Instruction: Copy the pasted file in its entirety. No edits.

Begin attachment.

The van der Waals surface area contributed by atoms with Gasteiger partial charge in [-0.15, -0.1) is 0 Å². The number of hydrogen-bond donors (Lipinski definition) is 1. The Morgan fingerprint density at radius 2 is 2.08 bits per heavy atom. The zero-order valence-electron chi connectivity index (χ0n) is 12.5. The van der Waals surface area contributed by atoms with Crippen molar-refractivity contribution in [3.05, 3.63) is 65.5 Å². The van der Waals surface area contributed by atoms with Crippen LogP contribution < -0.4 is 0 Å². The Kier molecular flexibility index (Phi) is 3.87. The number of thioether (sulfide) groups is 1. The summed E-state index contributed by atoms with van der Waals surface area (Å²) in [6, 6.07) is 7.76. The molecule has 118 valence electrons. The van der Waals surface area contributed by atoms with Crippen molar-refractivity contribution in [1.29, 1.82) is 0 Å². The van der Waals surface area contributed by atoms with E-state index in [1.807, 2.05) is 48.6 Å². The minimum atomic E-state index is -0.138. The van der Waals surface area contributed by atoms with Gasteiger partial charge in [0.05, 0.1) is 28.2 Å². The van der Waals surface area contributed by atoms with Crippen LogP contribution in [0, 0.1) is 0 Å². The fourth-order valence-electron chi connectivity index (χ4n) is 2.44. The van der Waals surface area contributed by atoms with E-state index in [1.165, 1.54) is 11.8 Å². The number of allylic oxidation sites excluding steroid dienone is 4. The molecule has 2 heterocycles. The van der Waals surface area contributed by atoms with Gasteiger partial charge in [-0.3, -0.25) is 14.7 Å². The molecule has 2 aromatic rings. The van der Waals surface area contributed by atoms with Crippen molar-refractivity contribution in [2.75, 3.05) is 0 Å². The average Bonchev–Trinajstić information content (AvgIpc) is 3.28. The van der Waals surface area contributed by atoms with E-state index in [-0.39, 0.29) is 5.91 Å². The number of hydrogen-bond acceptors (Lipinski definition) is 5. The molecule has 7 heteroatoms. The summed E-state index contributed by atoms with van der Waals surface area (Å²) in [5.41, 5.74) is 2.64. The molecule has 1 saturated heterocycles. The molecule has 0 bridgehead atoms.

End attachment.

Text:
The van der Waals surface area contributed by atoms with Gasteiger partial charge in [-0.15, -0.1) is 0 Å². The number of hydrogen-bond donors (Lipinski definition) is 1. The Morgan fingerprint density at radius 2 is 2.08 bits per heavy atom. The zero-order valence-electron chi connectivity index (χ0n) is 12.5. The van der Waals surface area contributed by atoms with Crippen molar-refractivity contribution in [3.05, 3.63) is 65.5 Å². The van der Waals surface area contributed by atoms with Crippen LogP contribution < -0.4 is 0 Å². The Kier molecular flexibility index (Phi) is 3.87. The number of thioether (sulfide) groups is 1. The summed E-state index contributed by atoms with van der Waals surface area (Å²) in [6, 6.07) is 7.76. The molecule has 118 valence electrons. The van der Waals surface area contributed by atoms with Crippen molar-refractivity contribution in [1.29, 1.82) is 0 Å². The van der Waals surface area contributed by atoms with E-state index in [1.807, 2.05) is 48.6 Å². The minimum atomic E-state index is -0.138. The van der Waals surface area contributed by atoms with Gasteiger partial charge in [0.05, 0.1) is 28.2 Å². The van der Waals surface area contributed by atoms with Crippen LogP contribution in [0, 0.1) is 0 Å². The fourth-order valence-electron chi connectivity index (χ4n) is 2.44. The van der Waals surface area contributed by atoms with E-state index in [1.165, 1.54) is 11.8 Å². The number of allylic oxidation sites excluding steroid dienone is 4. The molecule has 2 heterocycles. The van der Waals surface area contributed by atoms with Gasteiger partial charge in [-0.3, -0.25) is 14.7 Å². The molecule has 2 aromatic rings. The van der Waals surface area contributed by atoms with Crippen molar-refractivity contribution in [2.75, 3.05) is 0 Å². The average Bonchev–Trinajstić information content (AvgIpc) is 3.28. The van der Waals surface area contributed by atoms with E-state index in [-0.39, 0.29) is 5.91 Å². The number of hydrogen-bond acceptors (Lipinski definition) is 5. The molecule has 7 heteroatoms. The summed E-state index contributed by atoms with van der Waals surface area (Å²) in [5.41, 5.74) is 2.64. The molecule has 1 saturated heterocycles. The molecule has 0 bridgehead atoms.